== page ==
Powell, Putin discuss thorny issues

Russian military moves, treatment of dissenters draw careful criticism

January 27, 2004|By NEW YORK TIMES NEWS SERVICE

MOSCOW - Secretary of State Colin L. Powell said yesterday that he had raised concerns with President Vladimir V. Putin about the Russian military campaign against rebels in Chechnya and recent actions against the media, political parties and neighboring countries.

The secretary also raised the issues before the Russian public in an essay in the newspaper Izvestia that was published yesterday morning, before Powell held seven hours of meetings with Putin and other officials at the Kremlin. Powell said he had brought up the American concerns in those sessions.

Powell told reporters that he was not trying "to interfere in internal dynamics of Russian political life" and that "it was one friend speaking to another."

But his comments were the toughest public expression by a senior American on recent developments, including the arrest of a prominent businessman and seizure of his assets, and parliamentary elections in which several parties complained about a lack of access to the news media.

In the Izvestia essay, Powell asserted that Russia had yet to achieve an "essential balance" between executive power and other parts of government.

"Political power is not yet fully tethered to law," Powell wrote. "Key aspects of civil society - free media and political party development, for example - have not yet sustained an independent presence."

The secretary also criticized "certain aspects" of the war against Chechen rebels and asserted that neighboring countries were entitled to "their rights to peaceful and respectful relations across their borders."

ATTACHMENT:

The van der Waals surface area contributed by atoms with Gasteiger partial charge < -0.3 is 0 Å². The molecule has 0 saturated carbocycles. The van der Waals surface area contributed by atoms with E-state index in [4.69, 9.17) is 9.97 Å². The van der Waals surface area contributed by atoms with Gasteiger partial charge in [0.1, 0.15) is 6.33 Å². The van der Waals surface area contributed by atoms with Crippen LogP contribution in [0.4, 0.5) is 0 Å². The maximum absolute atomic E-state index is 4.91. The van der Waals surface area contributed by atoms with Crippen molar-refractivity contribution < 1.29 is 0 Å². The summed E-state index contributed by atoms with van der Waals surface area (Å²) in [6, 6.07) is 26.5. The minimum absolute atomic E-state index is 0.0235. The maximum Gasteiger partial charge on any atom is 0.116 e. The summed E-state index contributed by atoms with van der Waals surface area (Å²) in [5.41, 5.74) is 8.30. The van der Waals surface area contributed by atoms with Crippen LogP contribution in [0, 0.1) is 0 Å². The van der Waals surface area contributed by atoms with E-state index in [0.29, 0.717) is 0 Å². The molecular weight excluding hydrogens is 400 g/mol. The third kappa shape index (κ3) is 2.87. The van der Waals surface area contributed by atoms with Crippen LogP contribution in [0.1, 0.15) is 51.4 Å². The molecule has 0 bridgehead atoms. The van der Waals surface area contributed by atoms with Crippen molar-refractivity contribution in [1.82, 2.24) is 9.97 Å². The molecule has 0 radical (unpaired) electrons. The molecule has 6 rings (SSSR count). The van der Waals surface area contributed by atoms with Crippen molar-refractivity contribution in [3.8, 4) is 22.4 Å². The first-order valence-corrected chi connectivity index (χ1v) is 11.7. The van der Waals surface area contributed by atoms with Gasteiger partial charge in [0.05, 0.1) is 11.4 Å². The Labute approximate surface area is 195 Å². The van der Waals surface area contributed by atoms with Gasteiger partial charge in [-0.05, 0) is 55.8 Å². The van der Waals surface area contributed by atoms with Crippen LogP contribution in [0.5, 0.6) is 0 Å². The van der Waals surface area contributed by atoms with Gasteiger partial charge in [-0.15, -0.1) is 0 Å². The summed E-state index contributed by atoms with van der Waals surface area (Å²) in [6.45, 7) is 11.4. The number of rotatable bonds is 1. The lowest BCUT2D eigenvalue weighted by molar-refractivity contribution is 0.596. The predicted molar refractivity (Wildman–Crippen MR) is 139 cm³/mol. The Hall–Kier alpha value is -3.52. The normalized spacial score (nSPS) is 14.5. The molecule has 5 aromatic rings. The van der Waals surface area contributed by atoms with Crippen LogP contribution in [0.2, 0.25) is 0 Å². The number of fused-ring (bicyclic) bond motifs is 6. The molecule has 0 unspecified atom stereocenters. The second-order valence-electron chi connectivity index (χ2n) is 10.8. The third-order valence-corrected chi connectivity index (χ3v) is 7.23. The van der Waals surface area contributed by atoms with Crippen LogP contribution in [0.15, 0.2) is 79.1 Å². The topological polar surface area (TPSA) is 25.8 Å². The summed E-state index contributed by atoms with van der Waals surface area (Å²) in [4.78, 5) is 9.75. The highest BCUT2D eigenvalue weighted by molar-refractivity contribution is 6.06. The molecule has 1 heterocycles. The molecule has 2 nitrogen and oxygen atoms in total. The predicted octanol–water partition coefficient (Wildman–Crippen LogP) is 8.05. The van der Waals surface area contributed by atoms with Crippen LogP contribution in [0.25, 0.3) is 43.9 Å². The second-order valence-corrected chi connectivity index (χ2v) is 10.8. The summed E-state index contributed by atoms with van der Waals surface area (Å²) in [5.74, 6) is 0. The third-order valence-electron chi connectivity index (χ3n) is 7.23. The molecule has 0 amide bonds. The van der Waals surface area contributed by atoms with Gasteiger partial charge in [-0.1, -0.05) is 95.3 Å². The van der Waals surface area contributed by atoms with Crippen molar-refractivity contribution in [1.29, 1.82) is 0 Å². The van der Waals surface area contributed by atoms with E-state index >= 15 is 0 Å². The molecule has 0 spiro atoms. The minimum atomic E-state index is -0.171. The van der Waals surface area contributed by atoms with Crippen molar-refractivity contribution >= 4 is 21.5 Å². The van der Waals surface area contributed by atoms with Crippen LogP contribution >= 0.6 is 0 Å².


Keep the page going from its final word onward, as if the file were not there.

He mentioned no countries by name, but his comments echoed complaints that Powell heard in Georgia on Sunday about the Russian refusal to withdraw troops stationed there since the days of the Soviet Union.

Powell pointedly declined to repeat his points from the essay in the only moment when he appeared before reporters, at a Kremlin news conference with the Russian foreign minister, Igor Ivanov.

Asked whether he regarded Powell's criticisms as interference, Ivanov was circumspect, saying merely that the secretary got "a good opportunity to get a full and clear understanding of Russia's position on many issues" and that "many doubts that might have risen with respect to some of these issues will be dispersed as a result."

On the issue of Georgia, however, the foreign minister was more forthcoming, asserting that as soon as that nation's new president, Mikhail Saakashvili, had completed forming his new government, Russia would work with him to find "solutions" on the problem of Russian troop presence.

Powell thanked Ivanov for showing flexibility, though what the minister said lacked details and echoed Russian comments surrounding its refusal to withdraw troops over many years.

The secretary's criticism of Russian conduct came amid a rising chorus of complaints in Congress and among human rights groups.

American officials have been saying that they had to tread lightly because criticism of Russian internal practices often backfires.

In addition, U.S. officials say that Russian cooperation on Iraqi debt relief and reconstruction, and on defusing the nuclear threat presented by Iran and North Korea, might be jeopardized by an overly vocal criticism.

Russian sensitivities over criticism have been well known since the days of American criticism over human rights during the Soviet era. The debate over how tough to be with the Russians on such matters has echoed for decades through Russian-American relations.

What little criticism has been voiced has not been welcomed in Moscow. The U.S. ambassador to Russia, Alexander Vershbow, who has spoken of growing concerns about Russian political values, has himself been singled out for attack in the Russian media.

American concerns about recent Russian actions came to a head in the summer and fall, especially after the arrest of Mikhail Khodorkovsky, the Russian businessman and critic of the government, and the seizure of his energy company's assets. Khodorkovsky had begun saying that he would challenge Putin in the presidential election in 2004.

Khodorkovsky's jailing galvanized the international business community, and American officials said they had transmitted business concerns to the Russians over several months.

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